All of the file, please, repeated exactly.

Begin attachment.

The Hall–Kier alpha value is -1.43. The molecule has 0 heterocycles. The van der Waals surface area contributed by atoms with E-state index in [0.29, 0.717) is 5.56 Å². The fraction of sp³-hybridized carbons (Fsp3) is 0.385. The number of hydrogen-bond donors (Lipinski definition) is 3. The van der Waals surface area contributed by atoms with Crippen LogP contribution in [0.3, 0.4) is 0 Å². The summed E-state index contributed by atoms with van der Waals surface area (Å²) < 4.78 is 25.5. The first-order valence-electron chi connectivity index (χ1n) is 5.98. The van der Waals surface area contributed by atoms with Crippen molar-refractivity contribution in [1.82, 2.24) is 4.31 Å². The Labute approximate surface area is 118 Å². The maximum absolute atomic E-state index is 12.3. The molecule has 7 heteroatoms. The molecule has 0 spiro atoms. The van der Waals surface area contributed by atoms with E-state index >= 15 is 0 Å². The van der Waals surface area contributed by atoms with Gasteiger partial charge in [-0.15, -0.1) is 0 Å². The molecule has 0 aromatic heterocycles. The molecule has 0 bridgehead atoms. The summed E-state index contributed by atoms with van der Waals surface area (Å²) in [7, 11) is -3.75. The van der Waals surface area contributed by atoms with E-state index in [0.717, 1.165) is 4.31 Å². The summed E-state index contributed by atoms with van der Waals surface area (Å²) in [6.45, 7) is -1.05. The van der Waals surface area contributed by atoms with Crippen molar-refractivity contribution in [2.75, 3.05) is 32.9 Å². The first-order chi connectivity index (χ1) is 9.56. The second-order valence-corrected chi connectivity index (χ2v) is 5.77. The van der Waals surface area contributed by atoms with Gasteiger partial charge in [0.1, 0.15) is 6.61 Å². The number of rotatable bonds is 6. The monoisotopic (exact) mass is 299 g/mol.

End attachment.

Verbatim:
The Hall–Kier alpha value is -1.43. The molecule has 0 heterocycles. The van der Waals surface area contributed by atoms with E-state index in [0.29, 0.717) is 5.56 Å². The fraction of sp³-hybridized carbons (Fsp3) is 0.385. The number of hydrogen-bond donors (Lipinski definition) is 3. The van der Waals surface area contributed by atoms with Crippen LogP contribution in [0.3, 0.4) is 0 Å². The summed E-state index contributed by atoms with van der Waals surface area (Å²) < 4.78 is 25.5. The first-order valence-electron chi connectivity index (χ1n) is 5.98. The van der Waals surface area contributed by atoms with Crippen molar-refractivity contribution in [1.82, 2.24) is 4.31 Å². The Labute approximate surface area is 118 Å². The maximum absolute atomic E-state index is 12.3. The molecule has 7 heteroatoms. The molecule has 0 spiro atoms. The van der Waals surface area contributed by atoms with E-state index >= 15 is 0 Å². The van der Waals surface area contributed by atoms with Gasteiger partial charge in [-0.15, -0.1) is 0 Å². The molecule has 0 aromatic heterocycles. The molecule has 0 bridgehead atoms. The summed E-state index contributed by atoms with van der Waals surface area (Å²) in [7, 11) is -3.75. The van der Waals surface area contributed by atoms with E-state index in [0.717, 1.165) is 4.31 Å². The summed E-state index contributed by atoms with van der Waals surface area (Å²) in [6.45, 7) is -1.05. The van der Waals surface area contributed by atoms with Crippen molar-refractivity contribution in [2.75, 3.05) is 32.9 Å². The first-order chi connectivity index (χ1) is 9.56. The second-order valence-corrected chi connectivity index (χ2v) is 5.77. The van der Waals surface area contributed by atoms with Gasteiger partial charge in [0.1, 0.15) is 6.61 Å². The number of rotatable bonds is 6. The monoisotopic (exact) mass is 299 g/mol.